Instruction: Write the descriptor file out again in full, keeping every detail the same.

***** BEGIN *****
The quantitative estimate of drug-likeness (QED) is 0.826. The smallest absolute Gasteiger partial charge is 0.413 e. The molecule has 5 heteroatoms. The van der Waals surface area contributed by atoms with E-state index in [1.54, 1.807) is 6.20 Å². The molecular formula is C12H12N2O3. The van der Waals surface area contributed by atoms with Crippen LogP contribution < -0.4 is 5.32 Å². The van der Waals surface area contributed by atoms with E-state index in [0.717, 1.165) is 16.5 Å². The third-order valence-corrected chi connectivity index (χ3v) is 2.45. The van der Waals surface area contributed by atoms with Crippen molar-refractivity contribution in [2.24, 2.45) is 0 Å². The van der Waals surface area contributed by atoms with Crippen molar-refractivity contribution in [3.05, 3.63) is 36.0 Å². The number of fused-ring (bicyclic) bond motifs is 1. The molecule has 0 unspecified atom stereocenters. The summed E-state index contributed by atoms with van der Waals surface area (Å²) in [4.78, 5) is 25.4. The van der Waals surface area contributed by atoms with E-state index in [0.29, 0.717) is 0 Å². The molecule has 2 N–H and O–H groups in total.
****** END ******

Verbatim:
The quantitative estimate of drug-likeness (QED) is 0.826. The smallest absolute Gasteiger partial charge is 0.413 e. The molecule has 5 heteroatoms. The van der Waals surface area contributed by atoms with E-state index in [1.54, 1.807) is 6.20 Å². The molecular formula is C12H12N2O3. The van der Waals surface area contributed by atoms with Crippen LogP contribution < -0.4 is 5.32 Å². The van der Waals surface area contributed by atoms with E-state index in [0.717, 1.165) is 16.5 Å². The third-order valence-corrected chi connectivity index (χ3v) is 2.45. The van der Waals surface area contributed by atoms with Crippen molar-refractivity contribution in [2.24, 2.45) is 0 Å². The van der Waals surface area contributed by atoms with Crippen molar-refractivity contribution in [3.05, 3.63) is 36.0 Å². The number of fused-ring (bicyclic) bond motifs is 1. The molecule has 0 unspecified atom stereocenters. The summed E-state index contributed by atoms with van der Waals surface area (Å²) in [4.78, 5) is 25.4. The van der Waals surface area contributed by atoms with E-state index in [0.29, 0.717) is 0 Å². The molecule has 2 N–H and O–H groups in total.